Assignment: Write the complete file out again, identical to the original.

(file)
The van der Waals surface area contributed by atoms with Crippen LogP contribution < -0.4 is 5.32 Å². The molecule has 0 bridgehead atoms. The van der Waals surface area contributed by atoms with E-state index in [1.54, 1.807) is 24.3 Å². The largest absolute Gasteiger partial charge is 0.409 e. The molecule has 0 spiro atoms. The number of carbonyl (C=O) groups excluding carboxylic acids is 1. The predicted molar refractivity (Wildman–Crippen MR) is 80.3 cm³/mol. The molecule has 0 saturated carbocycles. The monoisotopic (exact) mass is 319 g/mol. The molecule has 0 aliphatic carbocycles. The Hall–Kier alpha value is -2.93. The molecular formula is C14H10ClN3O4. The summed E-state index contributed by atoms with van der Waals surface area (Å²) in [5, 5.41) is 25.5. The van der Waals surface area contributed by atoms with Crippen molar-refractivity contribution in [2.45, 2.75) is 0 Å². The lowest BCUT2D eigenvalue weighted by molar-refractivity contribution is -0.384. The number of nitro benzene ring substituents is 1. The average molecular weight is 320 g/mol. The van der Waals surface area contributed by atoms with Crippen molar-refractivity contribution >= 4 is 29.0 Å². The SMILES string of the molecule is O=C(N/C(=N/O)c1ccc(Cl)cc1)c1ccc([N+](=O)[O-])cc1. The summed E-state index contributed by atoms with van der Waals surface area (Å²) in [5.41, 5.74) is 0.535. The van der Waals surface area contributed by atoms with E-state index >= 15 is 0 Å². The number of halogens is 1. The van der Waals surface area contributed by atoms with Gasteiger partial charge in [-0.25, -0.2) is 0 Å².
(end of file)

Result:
The van der Waals surface area contributed by atoms with Crippen LogP contribution < -0.4 is 5.32 Å². The molecule has 0 bridgehead atoms. The van der Waals surface area contributed by atoms with E-state index in [1.54, 1.807) is 24.3 Å². The largest absolute Gasteiger partial charge is 0.409 e. The molecule has 0 spiro atoms. The number of carbonyl (C=O) groups excluding carboxylic acids is 1. The predicted molar refractivity (Wildman–Crippen MR) is 80.3 cm³/mol. The molecule has 0 saturated carbocycles. The monoisotopic (exact) mass is 319 g/mol. The molecule has 0 aliphatic carbocycles. The Hall–Kier alpha value is -2.93. The molecular formula is C14H10ClN3O4. The summed E-state index contributed by atoms with van der Waals surface area (Å²) in [5, 5.41) is 25.5. The van der Waals surface area contributed by atoms with Crippen molar-refractivity contribution in [2.45, 2.75) is 0 Å². The lowest BCUT2D eigenvalue weighted by molar-refractivity contribution is -0.384. The number of nitro benzene ring substituents is 1. The average molecular weight is 320 g/mol. The van der Waals surface area contributed by atoms with Crippen molar-refractivity contribution >= 4 is 29.0 Å². The SMILES string of the molecule is O=C(N/C(=N/O)c1ccc(Cl)cc1)c1ccc([N+](=O)[O-])cc1. The summed E-state index contributed by atoms with van der Waals surface area (Å²) in [5.41, 5.74) is 0.535. The van der Waals surface area contributed by atoms with E-state index >= 15 is 0 Å². The number of halogens is 1. The van der Waals surface area contributed by atoms with Gasteiger partial charge in [-0.25, -0.2) is 0 Å².